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« IndyCar & NASCAR and My Evolving Consumerist Attitude | Main | Pondering IndyCar and NASCAR Racing Brands »

April 09, 2014


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The Speedgeek

Bingo. That's not to say that better ratings aren't desirable (they are), or that IndyCar should strive to get better ratings (they should), but I came to the decision probably 18-24 months ago that I wasn't about to lose a single wink of sleep over them (it's not my job to make them better, anyway). It seems like the big bump they get for Indy, plus the B-2-B networking potential of being present in the paddock at the same time as other companies, plus being able to use your sponsorship as a carrot for your employees (like what Honda does with the race at Mid-Ohio), plus being able to hand out samples or coupons for your products in the Fan Village equals enough value for some companies to keep coming back and/or new companies to take the IndyCar plunge once in a while. Of course, should TV ratings drop further (like, say, if Indy dropped to a 1.0 or something), or if the price for teams to compete suddenly vastly outstripped the current level of available sponsorship, then we've got a real problem, but those things won't happen overnight. In the meantime, it seems IndyCar has time to try to better its lot in life while keeping on keeping on in its current format. And I/we get to enjoy some excellent racing at the same time. Cool.


The good news about my evolved view of IndyCar's lack-o-marketing ( and ratings (above) is that I no longer feel obligated to watch EVERY race. Especially re: ratings ... IndyCar doesn't seem concerned about ratings, so why should I watch primarily to help ratings? So I feel free to watch the races I want to watch and skip those I don't want to watch, which I gotta say has been liberating.

H.B. Donnelly

Your admitted one-eighty flip on ratings was a nice surprise; I had a different cactus analogy in my head that I thought you might go with (highly desirable product surrounded by a spiny exterior of fan-unfriendliness).

Hopefully Indycar can stay as a plucky, resilient cactus as we carry on and not have to be compared to the plucky, resilient microbes that have to live in 400-degree water or something...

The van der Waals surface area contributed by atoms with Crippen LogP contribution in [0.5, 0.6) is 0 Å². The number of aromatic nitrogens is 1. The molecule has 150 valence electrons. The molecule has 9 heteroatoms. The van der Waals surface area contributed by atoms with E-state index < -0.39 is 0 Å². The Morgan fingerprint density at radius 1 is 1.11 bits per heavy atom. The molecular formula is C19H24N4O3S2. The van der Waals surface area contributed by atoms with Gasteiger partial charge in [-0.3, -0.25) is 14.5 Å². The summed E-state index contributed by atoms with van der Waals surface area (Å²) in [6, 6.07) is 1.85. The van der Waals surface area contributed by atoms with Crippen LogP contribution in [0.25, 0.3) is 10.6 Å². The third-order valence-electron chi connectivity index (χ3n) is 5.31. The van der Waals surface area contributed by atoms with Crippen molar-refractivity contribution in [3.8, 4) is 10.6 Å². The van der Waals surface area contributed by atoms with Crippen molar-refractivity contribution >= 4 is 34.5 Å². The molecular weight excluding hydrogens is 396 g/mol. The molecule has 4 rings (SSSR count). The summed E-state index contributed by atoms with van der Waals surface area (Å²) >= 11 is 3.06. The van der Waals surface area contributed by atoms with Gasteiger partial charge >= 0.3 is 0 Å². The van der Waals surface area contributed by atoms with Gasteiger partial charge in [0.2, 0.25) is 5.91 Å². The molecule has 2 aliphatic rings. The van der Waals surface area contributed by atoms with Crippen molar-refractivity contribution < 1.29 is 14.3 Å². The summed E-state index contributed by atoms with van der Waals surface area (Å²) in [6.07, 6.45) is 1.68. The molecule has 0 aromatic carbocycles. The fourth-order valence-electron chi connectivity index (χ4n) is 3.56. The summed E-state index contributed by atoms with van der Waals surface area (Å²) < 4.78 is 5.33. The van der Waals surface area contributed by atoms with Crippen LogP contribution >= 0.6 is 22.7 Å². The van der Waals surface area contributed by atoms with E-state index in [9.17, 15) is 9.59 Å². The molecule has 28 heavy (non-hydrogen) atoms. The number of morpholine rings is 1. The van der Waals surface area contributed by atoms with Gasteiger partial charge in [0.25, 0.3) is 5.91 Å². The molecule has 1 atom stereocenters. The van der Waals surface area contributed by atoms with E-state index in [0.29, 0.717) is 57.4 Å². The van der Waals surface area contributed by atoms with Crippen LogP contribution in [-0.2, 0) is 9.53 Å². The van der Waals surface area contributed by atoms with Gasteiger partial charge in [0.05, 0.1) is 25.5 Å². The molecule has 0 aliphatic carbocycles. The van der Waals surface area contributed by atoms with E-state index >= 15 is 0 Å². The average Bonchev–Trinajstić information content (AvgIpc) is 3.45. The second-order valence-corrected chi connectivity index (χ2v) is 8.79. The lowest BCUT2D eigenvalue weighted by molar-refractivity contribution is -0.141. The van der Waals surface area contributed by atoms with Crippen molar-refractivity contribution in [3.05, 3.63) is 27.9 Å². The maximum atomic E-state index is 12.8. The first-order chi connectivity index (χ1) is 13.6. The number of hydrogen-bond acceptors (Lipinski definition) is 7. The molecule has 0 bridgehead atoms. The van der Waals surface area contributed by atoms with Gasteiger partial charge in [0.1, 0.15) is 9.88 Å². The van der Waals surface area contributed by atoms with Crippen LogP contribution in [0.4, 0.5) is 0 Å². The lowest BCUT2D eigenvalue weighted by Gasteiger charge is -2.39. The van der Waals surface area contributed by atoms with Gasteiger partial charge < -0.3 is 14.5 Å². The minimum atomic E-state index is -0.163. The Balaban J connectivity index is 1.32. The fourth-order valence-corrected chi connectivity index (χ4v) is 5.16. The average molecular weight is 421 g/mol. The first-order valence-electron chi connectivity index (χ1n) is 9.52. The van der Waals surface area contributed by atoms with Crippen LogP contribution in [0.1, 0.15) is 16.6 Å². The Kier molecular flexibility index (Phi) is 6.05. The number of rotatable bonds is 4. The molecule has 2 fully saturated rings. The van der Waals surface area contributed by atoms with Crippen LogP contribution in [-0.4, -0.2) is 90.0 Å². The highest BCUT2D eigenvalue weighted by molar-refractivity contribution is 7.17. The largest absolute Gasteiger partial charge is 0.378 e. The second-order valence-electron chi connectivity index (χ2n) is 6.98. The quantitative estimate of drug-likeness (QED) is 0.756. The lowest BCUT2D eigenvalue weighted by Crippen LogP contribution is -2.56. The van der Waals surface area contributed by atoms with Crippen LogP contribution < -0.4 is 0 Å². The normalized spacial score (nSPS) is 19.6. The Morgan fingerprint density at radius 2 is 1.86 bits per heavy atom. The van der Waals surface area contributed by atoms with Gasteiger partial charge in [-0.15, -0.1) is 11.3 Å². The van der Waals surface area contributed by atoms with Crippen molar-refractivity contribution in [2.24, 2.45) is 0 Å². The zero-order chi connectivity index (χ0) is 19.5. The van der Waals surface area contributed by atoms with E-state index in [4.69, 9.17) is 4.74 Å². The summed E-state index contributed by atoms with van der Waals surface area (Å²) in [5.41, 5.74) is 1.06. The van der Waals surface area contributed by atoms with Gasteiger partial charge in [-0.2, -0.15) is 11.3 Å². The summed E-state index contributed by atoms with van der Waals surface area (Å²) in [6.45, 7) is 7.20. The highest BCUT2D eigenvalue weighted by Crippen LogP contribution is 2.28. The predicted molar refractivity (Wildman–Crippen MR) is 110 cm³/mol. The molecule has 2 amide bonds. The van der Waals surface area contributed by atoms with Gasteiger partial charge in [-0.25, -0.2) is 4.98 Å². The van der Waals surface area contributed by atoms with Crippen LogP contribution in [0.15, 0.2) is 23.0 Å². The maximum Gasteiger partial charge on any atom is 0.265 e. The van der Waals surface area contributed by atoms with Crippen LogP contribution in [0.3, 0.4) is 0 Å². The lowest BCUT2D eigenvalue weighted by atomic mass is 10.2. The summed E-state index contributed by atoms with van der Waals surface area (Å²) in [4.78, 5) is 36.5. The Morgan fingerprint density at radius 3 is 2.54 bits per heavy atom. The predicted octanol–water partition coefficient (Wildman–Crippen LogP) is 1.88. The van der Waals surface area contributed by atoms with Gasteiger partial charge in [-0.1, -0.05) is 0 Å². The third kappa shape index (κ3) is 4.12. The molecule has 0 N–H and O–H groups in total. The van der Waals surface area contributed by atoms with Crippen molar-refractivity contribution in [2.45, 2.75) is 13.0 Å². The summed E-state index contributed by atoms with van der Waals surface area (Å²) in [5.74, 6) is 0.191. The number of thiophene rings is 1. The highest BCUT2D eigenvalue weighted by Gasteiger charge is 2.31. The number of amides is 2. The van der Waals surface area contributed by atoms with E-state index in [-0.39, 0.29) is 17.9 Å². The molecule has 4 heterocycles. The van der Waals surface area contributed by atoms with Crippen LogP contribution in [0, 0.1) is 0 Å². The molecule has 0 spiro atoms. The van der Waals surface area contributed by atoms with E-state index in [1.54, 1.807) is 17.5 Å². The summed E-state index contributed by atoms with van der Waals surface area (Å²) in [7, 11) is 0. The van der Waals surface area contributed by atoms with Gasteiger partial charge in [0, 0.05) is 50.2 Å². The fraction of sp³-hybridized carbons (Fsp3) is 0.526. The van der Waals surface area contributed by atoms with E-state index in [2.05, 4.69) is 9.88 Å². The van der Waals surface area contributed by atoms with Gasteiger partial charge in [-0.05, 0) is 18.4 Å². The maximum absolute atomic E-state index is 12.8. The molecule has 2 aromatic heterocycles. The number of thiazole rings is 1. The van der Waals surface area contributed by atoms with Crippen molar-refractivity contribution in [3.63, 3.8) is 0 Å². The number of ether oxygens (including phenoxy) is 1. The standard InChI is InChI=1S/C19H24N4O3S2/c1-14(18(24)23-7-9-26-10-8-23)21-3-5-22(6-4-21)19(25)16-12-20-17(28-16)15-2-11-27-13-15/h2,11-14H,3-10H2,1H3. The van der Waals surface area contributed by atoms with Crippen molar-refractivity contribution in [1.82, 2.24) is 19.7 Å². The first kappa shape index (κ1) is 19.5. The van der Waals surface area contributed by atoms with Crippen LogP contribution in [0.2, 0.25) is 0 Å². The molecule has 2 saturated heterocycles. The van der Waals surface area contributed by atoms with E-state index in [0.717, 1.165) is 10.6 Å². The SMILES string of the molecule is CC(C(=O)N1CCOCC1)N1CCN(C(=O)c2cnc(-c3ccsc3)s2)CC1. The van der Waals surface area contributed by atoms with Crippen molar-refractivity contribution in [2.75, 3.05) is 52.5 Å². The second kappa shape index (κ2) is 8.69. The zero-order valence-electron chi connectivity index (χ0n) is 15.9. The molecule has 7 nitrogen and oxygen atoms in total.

Ted Wolfram

The reason the corpse is still around is the $1,000,000+ per team that the Hulman's pee away on 20 teams per year. The series has never broken even, and some sponsors are staying because of relationships with the team owners (AJ with ABC, Roger with Verizon, Chip with Target).

If the rumors are true the sisters have said turn the series into a more excuses.

You can pee up hill for while, but sooner or later it'll all stop!

The cactus lives because it adapted...IndyCar survives because of the "500" and the money Tony Hulman made, but it is running out, and when it does someone will finally admit that the product they are trying to sell is NOT what race fans want.

Race fans want different looking race cars, with loud, big, honking engines...not "spec" cars with little bitty engines that sound like a cat being run over with a lawn mower!!


THAT is a also a genius analogy, H.B. Wish I had thought of it. We may get to a point where the heat-resistant microbes are apt too. It's like one big science project!!


Great Analogy. Fun Read!


As I get older, I find it easier to accept things as they are rather than to upset myself thinking of how much better things could be. I'm more of a NASCAR fan and there is plenty there to upset but I keep on watching and have come to terms with the series. IndyCar is the same kettle of fish for me. I expect the series will always be around in some shape or fashion. I'll continue to tune in and wish them all the best with their new sponsor.


I feel exactly the same, Dennis. #Nailedit.

Ron Ford

Another epiphany by the aspargus? I am glad you have evolved.

Consider that IndyCar level racing survived when the only race on TV was the Indy500.
One reason for that is that there were many more races here in the good ol' U.S. of A that folks could affordably attend and take their families to.

At the rate that cable is losing viewers, I think IndyCar will outlast cable.

When I am at the Milwaukee Mile in august taking in the sights and sounds, will I be worried about the TV ratings? Yeah, right.


I find it troubling that we now spend more time discussing/arguing things like ratings sponsorship and survival than we do about the races drivers and teams.

That is not a shot at you Bill, we know you have withdrawn from active race reporting, but your unwillingness to continue a full press(dog)reporting with your blog surely has something to do with the general lack of interest in the series.

Depressing, I know.

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